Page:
On the other hand, applying a cut-off value of 5–10% means that even when more than 90% of the tumor cells do not express PD-L1, the case is still classified as PD-L1-positive. This raises concern about the efficacy of the marker to predict the PD-1/PD-L1 inhibitor response, although the lower cut-off points have well justified their usefulness in prognostic applications. As the assay adopted in the present study was developed in conjunction with therapeutic regimens for uroepithelial carcinomas only, our results might better reflect actual therapeutic indications for PD-L1 status than those of previous studies because a higher cut-off value was applied. In this regard, the most important value of the present study lies in the fact that we are alerting clinicians to the possible low percentage of PDAC patients who might be responsive to PD-1/PD-L1 inhibitor therapy. Regardless, such speculation requires further analyses in association with PDAC patient treatment schemes in future clinical trials.

PD-L1 has been found to be associated with poor prognosis in non-small cell lung cancer (NSCLC) [20], breast cancer [21], esophageal squamous cell carcinoma [22], and urothelial carcinoma [23]. PD-L1 positivity also predicted aggressiveness in melanoma [24] and recurrence in clear cell renal cell carcinoma [25].

In our cohort, survival analyses demonstrated that the prognosis of PD-L1-positive cases was significantly poorer than that of the PD-L1-negative cases regarding both PFS and OS (p < 0.05). Regretfully, PD-L1 was only an independent prognostic factor for PFS. When testing for the prognostic significance of PD-L1 for OS in multivariate analysis, the p-value did not reach statistical significance, likely due to the small number of PD-L1-positive cases.

The main limitation of the present study lies in the small area studied for each specimen, which was imposed by the TMA-based assay. Although PD-L1 heterogeneity has not been revealed in PDAC, it has been reported in several types of solid tumors [26, 27]. The representativeness of the TMA cores may thus raise certain concerns. To tackle this issue, we set up a validation set using representative whole sections. Our data suggested that when the 25% cut-off point was applied, only one of 22 (4.5%) cases had inconsistent results between the TMA and corresponding whole section. This finding suggests that the PD-L1 positivity rate could be underestimated in this study due to the small area that could be examined using TMA. However, such an underestimation may be limited to a relatively low extent. However, studies using more representative whole tissue blocks are desired.

Conclusion

The PD-L1 positivity rate is low in PDAC when evaluated using a companion diagnostic assay. However, PD-L1 positivity remains an independent prognostic factor for poor PFS.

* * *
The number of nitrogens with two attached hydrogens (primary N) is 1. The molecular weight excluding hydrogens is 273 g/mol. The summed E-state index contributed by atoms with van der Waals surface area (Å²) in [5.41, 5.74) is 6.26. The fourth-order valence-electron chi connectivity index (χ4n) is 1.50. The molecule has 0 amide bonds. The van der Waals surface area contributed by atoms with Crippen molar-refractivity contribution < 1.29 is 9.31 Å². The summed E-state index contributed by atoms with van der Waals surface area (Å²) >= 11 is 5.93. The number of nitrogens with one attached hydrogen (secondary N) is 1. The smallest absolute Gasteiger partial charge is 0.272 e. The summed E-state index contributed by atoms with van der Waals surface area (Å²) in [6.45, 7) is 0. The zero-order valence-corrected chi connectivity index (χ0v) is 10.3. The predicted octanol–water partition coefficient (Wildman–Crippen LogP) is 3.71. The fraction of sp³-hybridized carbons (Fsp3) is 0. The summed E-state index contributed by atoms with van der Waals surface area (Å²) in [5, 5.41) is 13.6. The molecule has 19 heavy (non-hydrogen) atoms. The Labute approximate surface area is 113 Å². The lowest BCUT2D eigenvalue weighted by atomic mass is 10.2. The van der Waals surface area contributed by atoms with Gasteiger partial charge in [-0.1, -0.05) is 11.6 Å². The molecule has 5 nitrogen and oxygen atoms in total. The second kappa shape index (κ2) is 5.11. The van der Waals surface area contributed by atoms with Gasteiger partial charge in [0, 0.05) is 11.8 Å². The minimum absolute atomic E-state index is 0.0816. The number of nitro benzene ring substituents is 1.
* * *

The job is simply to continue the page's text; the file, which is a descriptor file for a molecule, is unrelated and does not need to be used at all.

Abbreviations

FDA: 

Food and Drug Administration

FFPE: 

Formalin-fixed, paraffin-embedded

IHC: 

Immunohistochemistry

IVD: 

In vitro diagnostics

OS: 

Overall survival

PD-1: 

Programmed cell death protein 1

PDAC: 

Pancreatic ductal adenocarcinoma

PD-L1: 

Programmed death-ligand 1

PFS: 

Progression-free survival

PUMCH: 

Peking Union Medical College Hospital

TIL: 

Tumor-infiltrating lymphocyte

TMA: 

Tissue microarray

WHO: 

World Health Organization

Declarations

Acknowledgments

Not applicable.

Funding

This study was supported by the Chinese Academy of Medical Science Innovation Fund for Medical Science (CIFMS, grant No. 2016-I2M-1-002).

Availability of data and materials

The datasets used and analyzed during the current study are available from the corresponding author upon reasonable request.

Authors’ contributions

LXL conducted the study and drafted the manuscript, and SJ and WHW evaluated the H&E slides for case enrollment and TMA preparation. LYF was responsible for the IHC procedures. WLL and ZZW interpreted the IHC results. GJC provided the clinical information of the patients and the follow data. ZZW also analyzed the data. LJL and GJC revised the manuscript. LZY and LTH supervised the study, provided necessary resources, and contributed intellectually by providing valuable advice on data interpretation and presentation. All authors read and approved the final manuscript.

Ethics approval and consent to participate

The present study was approved by the Institutional Review Board of Peking Union Medical College Hospital (No. S-K118). Subjects gave consent at the time of clinical intervention for future use of data/material for research purposes. Obtaining additional informed consent was not required for this retrospective study.

Consent for publication

Not applicable.

Competing interests

The authors declare that they have no competing interests.

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Authors’ Affiliations

(1)
Department of Pathology, Peking Union Medical College Hospital, Peking Union Medical College and Chinese Academy of Medical Sciences, Beijing, People’s Republic of China
(2)
Department of General Surgery, Peking Union Medical College Hospital, Peking Union Medical College and Chinese Academy of Medical Sciences, Beijing, People’s Republic of China